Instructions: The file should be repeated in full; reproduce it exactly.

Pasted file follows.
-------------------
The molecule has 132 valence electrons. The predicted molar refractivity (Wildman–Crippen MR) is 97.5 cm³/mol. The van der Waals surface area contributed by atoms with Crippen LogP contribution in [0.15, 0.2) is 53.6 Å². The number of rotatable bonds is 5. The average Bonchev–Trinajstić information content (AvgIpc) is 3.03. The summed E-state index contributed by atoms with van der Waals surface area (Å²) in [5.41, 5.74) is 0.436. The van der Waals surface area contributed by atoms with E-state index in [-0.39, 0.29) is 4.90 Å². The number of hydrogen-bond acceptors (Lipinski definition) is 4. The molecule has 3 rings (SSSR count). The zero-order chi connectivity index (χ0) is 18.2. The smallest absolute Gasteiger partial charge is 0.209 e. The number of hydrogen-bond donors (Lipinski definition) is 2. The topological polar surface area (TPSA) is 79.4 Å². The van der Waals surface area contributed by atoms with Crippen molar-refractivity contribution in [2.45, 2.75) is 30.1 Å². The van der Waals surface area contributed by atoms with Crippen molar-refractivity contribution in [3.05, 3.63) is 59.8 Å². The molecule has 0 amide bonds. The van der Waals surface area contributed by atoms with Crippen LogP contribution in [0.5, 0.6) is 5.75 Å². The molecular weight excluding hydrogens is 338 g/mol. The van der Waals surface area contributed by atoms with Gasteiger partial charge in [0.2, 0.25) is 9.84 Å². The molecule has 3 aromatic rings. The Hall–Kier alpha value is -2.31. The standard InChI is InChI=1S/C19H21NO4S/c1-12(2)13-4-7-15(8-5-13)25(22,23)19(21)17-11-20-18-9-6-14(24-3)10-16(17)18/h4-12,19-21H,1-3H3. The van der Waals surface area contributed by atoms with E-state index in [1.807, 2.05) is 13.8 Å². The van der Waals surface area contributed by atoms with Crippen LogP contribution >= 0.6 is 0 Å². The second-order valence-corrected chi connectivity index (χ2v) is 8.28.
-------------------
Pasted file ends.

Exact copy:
The molecule has 132 valence electrons. The predicted molar refractivity (Wildman–Crippen MR) is 97.5 cm³/mol. The van der Waals surface area contributed by atoms with Crippen LogP contribution in [0.15, 0.2) is 53.6 Å². The number of rotatable bonds is 5. The average Bonchev–Trinajstić information content (AvgIpc) is 3.03. The summed E-state index contributed by atoms with van der Waals surface area (Å²) in [5.41, 5.74) is 0.436. The van der Waals surface area contributed by atoms with E-state index in [-0.39, 0.29) is 4.90 Å². The number of hydrogen-bond acceptors (Lipinski definition) is 4. The molecule has 3 rings (SSSR count). The zero-order chi connectivity index (χ0) is 18.2. The smallest absolute Gasteiger partial charge is 0.209 e. The number of hydrogen-bond donors (Lipinski definition) is 2. The topological polar surface area (TPSA) is 79.4 Å². The van der Waals surface area contributed by atoms with Crippen molar-refractivity contribution in [2.45, 2.75) is 30.1 Å². The van der Waals surface area contributed by atoms with Crippen molar-refractivity contribution in [3.05, 3.63) is 59.8 Å². The molecule has 0 amide bonds. The van der Waals surface area contributed by atoms with Crippen LogP contribution in [0.5, 0.6) is 5.75 Å². The molecular weight excluding hydrogens is 338 g/mol. The van der Waals surface area contributed by atoms with Gasteiger partial charge in [0.2, 0.25) is 9.84 Å². The molecule has 3 aromatic rings. The Hall–Kier alpha value is -2.31. The standard InChI is InChI=1S/C19H21NO4S/c1-12(2)13-4-7-15(8-5-13)25(22,23)19(21)17-11-20-18-9-6-14(24-3)10-16(17)18/h4-12,19-21H,1-3H3. The van der Waals surface area contributed by atoms with E-state index in [1.807, 2.05) is 13.8 Å². The van der Waals surface area contributed by atoms with Crippen LogP contribution >= 0.6 is 0 Å². The second-order valence-corrected chi connectivity index (χ2v) is 8.28.